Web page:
The LSE Student Union Atheist, Secularist and Humanist Society has replied to the Student Union’s rejection of ASH’s request to change their name to the LSESU Atheist, Secularist, Humanist and Ex-Muslim Society.
We are glad that you acknowledge that the situation of ex-Muslim students is precarious and deserving of special attention, and that they are in need of a “safe space.” On a less enthusiastic note, we are saddened by the fact that you did apparently not consult with ex-Muslims before taking your decision, as Imtiaz had proposed.
We also appreciate your concern about the safety of ex-Muslims, but disagree with your contention that adding “ex-Muslim” to our name would in fact create an unsafe space for ex-Muslim students, in the sense that they would be marked out. The risk of danger that ex-Muslims face in many places does not exist on our safe, quite secure and liberal campus. If we were to follow this line of thought, we should also do away with the LGBT Society and LGBT events, since they also face danger from extremists in this very country – their events have suffered attacks from bigots in the past.
On a related note, we would like to point out that the situation of LGBT people in many countries is quite similar to that of ex-Muslims, in that they also face persecution and lack support options, and we seek a safe space for ex-Muslims for similar reasons.
This safe space must be as accessible as possible. Like any minority group, ex-Muslims will benefit greatly from a kindred community where they can expect support, representation and a wealth of analogous experience. The credibility and stature of such a fellowship in an ex-Muslim student’s eyes would gain immensely from a permanent, emphatic statement of commitment to their interests, which is precisely what our change seeks to establish. As such, it is important that we specifically include “ex-Muslims” in our name. Our idea has already received the endorsement of the Council of Ex-Muslims of Britain and the London Ex-Muslim Collaboration, whose calls for greater attention to the ex-Muslim plight are corroborated by reams of empirical and anecdotal evidence that document the unrivalled alienation, estrangement and despair that define the ex-Muslim experience.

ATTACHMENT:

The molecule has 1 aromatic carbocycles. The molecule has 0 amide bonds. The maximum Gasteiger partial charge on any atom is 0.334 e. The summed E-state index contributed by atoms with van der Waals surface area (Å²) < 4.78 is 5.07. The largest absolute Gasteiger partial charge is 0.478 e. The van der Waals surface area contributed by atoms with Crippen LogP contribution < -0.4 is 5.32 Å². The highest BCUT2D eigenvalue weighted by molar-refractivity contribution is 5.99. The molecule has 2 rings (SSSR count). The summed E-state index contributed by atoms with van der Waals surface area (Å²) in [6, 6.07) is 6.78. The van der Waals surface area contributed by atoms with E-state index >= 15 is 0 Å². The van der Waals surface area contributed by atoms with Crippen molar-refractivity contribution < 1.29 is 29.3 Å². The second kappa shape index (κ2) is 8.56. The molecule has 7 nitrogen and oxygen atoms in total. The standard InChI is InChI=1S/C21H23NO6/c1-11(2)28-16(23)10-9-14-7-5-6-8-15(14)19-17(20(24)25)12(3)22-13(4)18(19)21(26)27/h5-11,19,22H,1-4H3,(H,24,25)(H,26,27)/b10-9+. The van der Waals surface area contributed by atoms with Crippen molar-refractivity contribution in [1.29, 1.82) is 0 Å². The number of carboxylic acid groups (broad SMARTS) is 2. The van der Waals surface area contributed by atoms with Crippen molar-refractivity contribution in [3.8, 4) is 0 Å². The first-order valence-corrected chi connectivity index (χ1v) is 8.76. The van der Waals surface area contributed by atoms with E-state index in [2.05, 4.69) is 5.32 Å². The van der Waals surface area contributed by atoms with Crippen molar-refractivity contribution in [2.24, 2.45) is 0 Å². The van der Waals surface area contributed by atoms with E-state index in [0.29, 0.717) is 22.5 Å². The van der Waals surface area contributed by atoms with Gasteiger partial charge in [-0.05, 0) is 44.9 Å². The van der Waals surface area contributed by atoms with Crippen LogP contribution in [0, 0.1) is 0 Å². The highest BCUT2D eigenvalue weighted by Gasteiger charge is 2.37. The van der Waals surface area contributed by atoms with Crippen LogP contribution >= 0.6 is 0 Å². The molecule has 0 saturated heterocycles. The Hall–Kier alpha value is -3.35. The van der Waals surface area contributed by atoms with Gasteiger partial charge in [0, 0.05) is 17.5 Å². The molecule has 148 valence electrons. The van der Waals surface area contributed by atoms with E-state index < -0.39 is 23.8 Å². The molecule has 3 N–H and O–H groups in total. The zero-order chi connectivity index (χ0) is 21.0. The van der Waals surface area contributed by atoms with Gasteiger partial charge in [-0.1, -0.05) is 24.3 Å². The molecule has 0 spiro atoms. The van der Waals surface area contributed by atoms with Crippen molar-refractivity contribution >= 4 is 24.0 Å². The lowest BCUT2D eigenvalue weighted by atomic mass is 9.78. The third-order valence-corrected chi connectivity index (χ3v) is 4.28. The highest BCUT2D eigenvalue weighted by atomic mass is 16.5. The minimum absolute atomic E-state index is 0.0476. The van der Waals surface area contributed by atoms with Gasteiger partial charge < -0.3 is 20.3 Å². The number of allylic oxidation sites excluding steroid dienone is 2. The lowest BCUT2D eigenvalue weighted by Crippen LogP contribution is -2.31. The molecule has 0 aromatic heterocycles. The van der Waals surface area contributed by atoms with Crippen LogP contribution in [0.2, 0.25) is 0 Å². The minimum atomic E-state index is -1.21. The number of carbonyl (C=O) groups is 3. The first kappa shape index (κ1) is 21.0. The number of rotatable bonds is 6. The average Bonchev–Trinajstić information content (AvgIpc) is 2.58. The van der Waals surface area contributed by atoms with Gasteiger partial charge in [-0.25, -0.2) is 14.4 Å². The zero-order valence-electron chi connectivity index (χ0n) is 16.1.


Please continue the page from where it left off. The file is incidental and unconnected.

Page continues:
I wonder if the Student Union consulted with the Council of Ex-Muslims of Britain and the London Ex-Muslim Collaboration before replying to ASH. If it did it must have ignored their advice. That seems high-handed.
With regard to your proposal to change our name to substitute this change for “ex-religious”, we feel that this would defy the purpose of the name change, as explained in our initial statement and above. Our name already implies ex-religious, and the case for ex-Muslims is a separate one entirely. We are in agreement that ex-Muslims are a specific group with different needs to other ex-religious people due to their unique situation, and consequently they are in have a more pressing need for representation and a safe space than other ex-religious groups. The reports of many of our ex-Muslim members and friends testify to this need for special attention.
I wonder if the SU will reconsider. That would be sensible of it.